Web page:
Yahoo Sports has those two teams pegged as the top two in baseball in its preseason ranks.
Don't like that? On the National League side, your next two options are Dodgers at No. 3 overall and Reds at No. 4.
On the AL side, it's the Angels at No. 5.
All of these predictions are a bit fraught with peril, of course.
That said, I think the Nats' tap is the safest bet. Could have been there last year if they had not shut down Stephen Strasburg.
On the AL side, the Jays will have to show that all of the trades they made pan out. They'll also have to hope that, in light of initial reporting on the Miami roiding allegations at Biogenesis, that Melky Cabrera doesn't get a second suspension to follow the first one. They also, after years on the outside, have to show they know how to win.
Dodgers? I think Zach Greinke, and his signing, are overrated. They also have to have all the players they got from Boston last year, like Carl Crawford (also overrated, from this corner) actually pan out.
Reds? Can Aroldis Chapman be a starter and Joey Votto be healthy again? I think both have to happen for them to deserve to be ranked this high, and I wouldn't hold my breath in the Riverfront City.
Frankly, I wouldn't be too surprised if, even without Chris Carpenter, my St. Louis Cardinals pass them in the NL Central.
On the AL side, Albert Pujols had his knee cleaned up with simple arthroscopic surgery and the Haloes now add by swap, with Josh Hamilton replacing Greinke (and Hamilton having to bear less spotlight than in Texas). Wouldn't be surprised for them to win it all.
Tigers, the No. 3 team in the AL? Could still be a bit fragile psychologically. Victor Martinez coming back will help, but how much?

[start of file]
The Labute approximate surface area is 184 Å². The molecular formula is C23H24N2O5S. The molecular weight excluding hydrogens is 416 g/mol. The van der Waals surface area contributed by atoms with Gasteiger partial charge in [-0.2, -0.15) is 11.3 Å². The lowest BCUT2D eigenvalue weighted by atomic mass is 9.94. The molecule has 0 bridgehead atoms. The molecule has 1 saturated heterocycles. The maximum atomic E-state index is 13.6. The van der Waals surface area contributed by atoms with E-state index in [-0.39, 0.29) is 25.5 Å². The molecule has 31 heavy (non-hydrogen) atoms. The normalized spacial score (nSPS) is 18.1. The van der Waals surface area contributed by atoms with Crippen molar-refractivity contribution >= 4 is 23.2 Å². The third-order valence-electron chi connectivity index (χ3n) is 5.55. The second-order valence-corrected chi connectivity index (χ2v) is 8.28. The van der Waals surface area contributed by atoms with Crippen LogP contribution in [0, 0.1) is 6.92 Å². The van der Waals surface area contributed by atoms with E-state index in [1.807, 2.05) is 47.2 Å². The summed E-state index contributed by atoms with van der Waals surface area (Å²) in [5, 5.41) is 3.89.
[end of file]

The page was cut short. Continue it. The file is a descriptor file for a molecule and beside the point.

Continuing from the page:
Well, I always personally pick the Cards to win it all, of course.
They do have a reasonable chance, but I'm going to pencil in Nats-Haloes as my prediction.
I put Cards at 85-15 to make the playoffs, and, if Matheny shows growth as a manager, 55-45 (yes, over the Reds) to win the NL Central. I'll put them at 1-5 on NL title and 1-10 on World Series.
Teams most likely to fall further than Yahoo ranks? I think the Yankees at No. 11 are definitely too high. Frankly, I wouldn't be surprised to see them below .500 at the end of the season.
Others? No. 14 D-backs, No. 15 Phillies and No. 16 Orioles could all slip a bit. Even the No. 10 Rays may finally spit the bit. In short, the AL East in general could be less than its cracked up to be.
Sleepers? Especially if Juices Maccabee, aka Lyin Braun, or known to others as Ryan Braun, gets lucky or whatever and doesn't get a roiding suspension himself, the Brewers are probably better than No. 20. And, even if they don't make the postseason, the Pirates are better than No. 25.
I'm not even going to discuss ESPN's previews, posted so far on its Sweet Spot blog. First, they do team-by-team letter grades, which is nice, but is chickenshit on dodging comparisons. Second, when an ESPN blog talks about the possibility of the Bosox winning the AL East and David Schoenfield, usually a stinker even among ESPN's baseball writer stinkers, talks about that division being a five-team race into September, you know you're going to get nothing but the usual ESPN baseball stupidity mixed with Boston/New York homerism.
More proof of that? The truly hypocritical on roiding Jayson Stark claims the AL East is the top division in baseball. I'm not sure I'd rank that division higher than fourth.
Ahh, ESPN. The Peter Principle of the sports writing world.